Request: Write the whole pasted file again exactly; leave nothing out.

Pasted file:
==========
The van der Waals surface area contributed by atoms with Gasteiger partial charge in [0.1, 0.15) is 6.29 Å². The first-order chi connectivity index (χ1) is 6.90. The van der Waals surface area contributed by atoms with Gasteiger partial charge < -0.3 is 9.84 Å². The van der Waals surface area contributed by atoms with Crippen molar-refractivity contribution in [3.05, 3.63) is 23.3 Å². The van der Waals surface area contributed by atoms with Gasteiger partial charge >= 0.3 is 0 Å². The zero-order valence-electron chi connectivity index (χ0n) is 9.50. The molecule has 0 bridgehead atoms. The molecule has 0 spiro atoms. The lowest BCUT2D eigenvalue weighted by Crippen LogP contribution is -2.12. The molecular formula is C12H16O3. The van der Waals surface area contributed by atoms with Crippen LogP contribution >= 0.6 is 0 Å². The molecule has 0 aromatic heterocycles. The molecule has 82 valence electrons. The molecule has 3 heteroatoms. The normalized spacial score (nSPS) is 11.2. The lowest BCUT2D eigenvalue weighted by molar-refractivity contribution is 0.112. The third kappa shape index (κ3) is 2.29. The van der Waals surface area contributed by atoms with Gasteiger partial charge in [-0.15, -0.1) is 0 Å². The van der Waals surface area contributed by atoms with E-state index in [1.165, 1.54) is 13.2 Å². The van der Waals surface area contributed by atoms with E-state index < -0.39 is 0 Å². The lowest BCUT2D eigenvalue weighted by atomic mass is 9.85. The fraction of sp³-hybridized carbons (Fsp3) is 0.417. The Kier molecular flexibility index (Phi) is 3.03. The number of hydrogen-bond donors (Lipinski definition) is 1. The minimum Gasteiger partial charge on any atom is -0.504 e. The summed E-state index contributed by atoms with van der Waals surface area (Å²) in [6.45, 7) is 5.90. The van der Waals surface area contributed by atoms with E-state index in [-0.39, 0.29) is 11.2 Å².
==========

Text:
The van der Waals surface area contributed by atoms with Gasteiger partial charge in [0.1, 0.15) is 6.29 Å². The first-order chi connectivity index (χ1) is 6.90. The van der Waals surface area contributed by atoms with Gasteiger partial charge < -0.3 is 9.84 Å². The van der Waals surface area contributed by atoms with Crippen molar-refractivity contribution in [3.05, 3.63) is 23.3 Å². The van der Waals surface area contributed by atoms with Gasteiger partial charge >= 0.3 is 0 Å². The zero-order valence-electron chi connectivity index (χ0n) is 9.50. The molecule has 0 bridgehead atoms. The molecule has 0 spiro atoms. The lowest BCUT2D eigenvalue weighted by Crippen LogP contribution is -2.12. The molecular formula is C12H16O3. The van der Waals surface area contributed by atoms with Crippen LogP contribution >= 0.6 is 0 Å². The molecule has 0 aromatic heterocycles. The molecule has 82 valence electrons. The molecule has 3 heteroatoms. The normalized spacial score (nSPS) is 11.2. The lowest BCUT2D eigenvalue weighted by molar-refractivity contribution is 0.112. The third kappa shape index (κ3) is 2.29. The van der Waals surface area contributed by atoms with Gasteiger partial charge in [-0.15, -0.1) is 0 Å². The van der Waals surface area contributed by atoms with E-state index in [1.165, 1.54) is 13.2 Å². The van der Waals surface area contributed by atoms with E-state index < -0.39 is 0 Å². The lowest BCUT2D eigenvalue weighted by atomic mass is 9.85. The fraction of sp³-hybridized carbons (Fsp3) is 0.417. The Kier molecular flexibility index (Phi) is 3.03. The number of hydrogen-bond donors (Lipinski definition) is 1. The minimum Gasteiger partial charge on any atom is -0.504 e. The summed E-state index contributed by atoms with van der Waals surface area (Å²) in [6.45, 7) is 5.90. The van der Waals surface area contributed by atoms with E-state index in [-0.39, 0.29) is 11.2 Å².